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Spring 2019 Publishers’ Preview: Five Questions for Remy Lai

Publishers' Previews: Special advertising supplement in The Horn Book Magazine

This interview originally appeared in the March/April 2019 Horn Book Magazine as part of the Spring 2019 Publishers’ Previews, an advertising supplement that allows participating publishers a chance to each highlight a book from its current list. They choose the books; we ask the questions.

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In the illustrated middle-grade novel Pie in the Sky, Jingwen faces the challenges of a new culture and language when he, his mother, and his semi-bratty little brother move to Australia. It’s tough, but pie helps.

1. What’s your sibling story?

I’m the middle child of five — two older sisters and two younger brothers — perfectly situated to fight with all of them. Because my mother always blamed my sisters, my strategy was: pick fights with them. But as much as my siblings and I fought, we also laughed and caused tons of mischief together. My life would be so much poorer without them.

2. Salted caramel: yea or nay?

WHO SAYS NAY TO SALTED CARAMEL?!

3. How do you decide what will be in words and what will be in pictures?

My natural “voice” is a mix of words and pictures — that’s how I jot down thoughts in my notebook. During the revision process, my relentless editor threw questions at me that made me curse him (just a little bit). I discovered that my reasons for choosing words or pictures vary — from controlling pacing to portraying certain emotions to simply asking myself, “How much fun would that be to draw?”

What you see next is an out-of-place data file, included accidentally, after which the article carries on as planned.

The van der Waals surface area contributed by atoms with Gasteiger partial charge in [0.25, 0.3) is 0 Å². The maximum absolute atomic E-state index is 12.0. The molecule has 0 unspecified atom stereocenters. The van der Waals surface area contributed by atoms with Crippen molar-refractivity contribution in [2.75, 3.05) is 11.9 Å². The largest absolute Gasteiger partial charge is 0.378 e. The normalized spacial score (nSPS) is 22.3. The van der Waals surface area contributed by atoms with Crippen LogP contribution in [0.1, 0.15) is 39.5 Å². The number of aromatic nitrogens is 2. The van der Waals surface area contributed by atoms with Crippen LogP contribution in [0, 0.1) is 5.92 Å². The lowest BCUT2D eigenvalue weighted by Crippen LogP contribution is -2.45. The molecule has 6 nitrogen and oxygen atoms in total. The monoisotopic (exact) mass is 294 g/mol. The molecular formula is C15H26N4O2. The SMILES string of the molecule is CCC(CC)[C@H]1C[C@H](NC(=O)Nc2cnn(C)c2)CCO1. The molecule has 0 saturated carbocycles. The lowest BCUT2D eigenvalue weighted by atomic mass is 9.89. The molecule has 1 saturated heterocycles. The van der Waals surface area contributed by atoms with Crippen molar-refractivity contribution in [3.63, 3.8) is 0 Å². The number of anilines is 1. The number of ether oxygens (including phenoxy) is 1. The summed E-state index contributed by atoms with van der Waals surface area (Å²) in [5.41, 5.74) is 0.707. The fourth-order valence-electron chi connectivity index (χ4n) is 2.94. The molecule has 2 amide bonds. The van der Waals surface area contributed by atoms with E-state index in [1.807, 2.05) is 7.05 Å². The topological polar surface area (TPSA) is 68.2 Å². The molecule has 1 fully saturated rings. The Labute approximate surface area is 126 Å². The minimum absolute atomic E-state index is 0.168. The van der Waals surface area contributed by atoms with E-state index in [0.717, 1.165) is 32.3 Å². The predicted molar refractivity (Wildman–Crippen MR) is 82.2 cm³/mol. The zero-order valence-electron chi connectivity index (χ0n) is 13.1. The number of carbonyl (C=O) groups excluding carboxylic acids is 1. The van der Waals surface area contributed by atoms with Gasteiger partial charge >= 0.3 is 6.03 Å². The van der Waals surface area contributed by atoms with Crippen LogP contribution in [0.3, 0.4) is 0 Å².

4. Have you ever had to learn a second language?

I had to learn English and Mandarin when I was nine and moved from Indonesia to Singapore. Mandarin was much harder. I begged my mother to let me learn Malay instead, because it’s much closer to the Indonesian language I already knew, but she played the dictator-mom card, which I’m now grateful for. I picked up Singlish — English mixed with Chinese dialects, Malay, and Tamil — and I love it to the moon and back. I studied Japanese for a year in university, but I’ve mostly forgotten it. Immersion is important in learning languages.

5. Singapore is famous for its food, and Crazy Rich Asians makes me ask: how was the pie?

Hands down, Singapore has the best food — pies or otherwise! I visit about once a year, and basically spend the whole time eating. My favorite local baked goods include kueh dadar (rolled pandan crepe filled with grated coconut), lapis legit (layered cake), durian chiffon cake, all Chinese breads, Chinese sponge cake, egg custard tart — aaaaah, now I’m hungry.

Sponsored by
Macmillan

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